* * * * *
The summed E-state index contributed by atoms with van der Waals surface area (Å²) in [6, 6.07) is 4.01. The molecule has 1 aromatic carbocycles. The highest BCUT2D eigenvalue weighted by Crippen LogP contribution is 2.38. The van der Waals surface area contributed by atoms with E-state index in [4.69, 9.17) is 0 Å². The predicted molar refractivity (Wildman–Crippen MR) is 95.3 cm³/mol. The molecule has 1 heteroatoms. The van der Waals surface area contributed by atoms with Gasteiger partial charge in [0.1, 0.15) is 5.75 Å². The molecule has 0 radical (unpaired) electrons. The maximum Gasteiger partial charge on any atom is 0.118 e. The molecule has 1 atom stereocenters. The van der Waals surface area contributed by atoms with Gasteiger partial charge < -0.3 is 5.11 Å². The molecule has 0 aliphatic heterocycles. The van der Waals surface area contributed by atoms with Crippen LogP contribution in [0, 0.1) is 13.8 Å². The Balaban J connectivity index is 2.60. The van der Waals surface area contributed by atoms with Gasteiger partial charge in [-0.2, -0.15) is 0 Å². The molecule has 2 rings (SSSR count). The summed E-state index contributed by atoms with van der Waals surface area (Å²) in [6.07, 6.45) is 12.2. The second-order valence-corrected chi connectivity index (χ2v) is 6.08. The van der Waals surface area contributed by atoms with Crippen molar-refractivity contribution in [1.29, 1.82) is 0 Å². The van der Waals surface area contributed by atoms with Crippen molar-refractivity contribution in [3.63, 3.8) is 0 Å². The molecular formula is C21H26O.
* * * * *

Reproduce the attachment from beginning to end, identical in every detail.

The summed E-state index contributed by atoms with van der Waals surface area (Å²) in [6, 6.07) is 4.01. The molecule has 1 aromatic carbocycles. The highest BCUT2D eigenvalue weighted by Crippen LogP contribution is 2.38. The van der Waals surface area contributed by atoms with E-state index in [4.69, 9.17) is 0 Å². The predicted molar refractivity (Wildman–Crippen MR) is 95.3 cm³/mol. The molecule has 1 heteroatoms. The van der Waals surface area contributed by atoms with Gasteiger partial charge in [0.1, 0.15) is 5.75 Å². The molecule has 0 radical (unpaired) electrons. The maximum Gasteiger partial charge on any atom is 0.118 e. The molecule has 1 atom stereocenters. The van der Waals surface area contributed by atoms with Gasteiger partial charge < -0.3 is 5.11 Å². The molecule has 0 aliphatic heterocycles. The van der Waals surface area contributed by atoms with Crippen LogP contribution in [0, 0.1) is 13.8 Å². The Balaban J connectivity index is 2.60. The van der Waals surface area contributed by atoms with Gasteiger partial charge in [-0.2, -0.15) is 0 Å². The molecule has 2 rings (SSSR count). The summed E-state index contributed by atoms with van der Waals surface area (Å²) in [6.07, 6.45) is 12.2. The second-order valence-corrected chi connectivity index (χ2v) is 6.08. The van der Waals surface area contributed by atoms with Crippen molar-refractivity contribution in [1.29, 1.82) is 0 Å². The van der Waals surface area contributed by atoms with Crippen molar-refractivity contribution in [3.63, 3.8) is 0 Å². The molecular formula is C21H26O.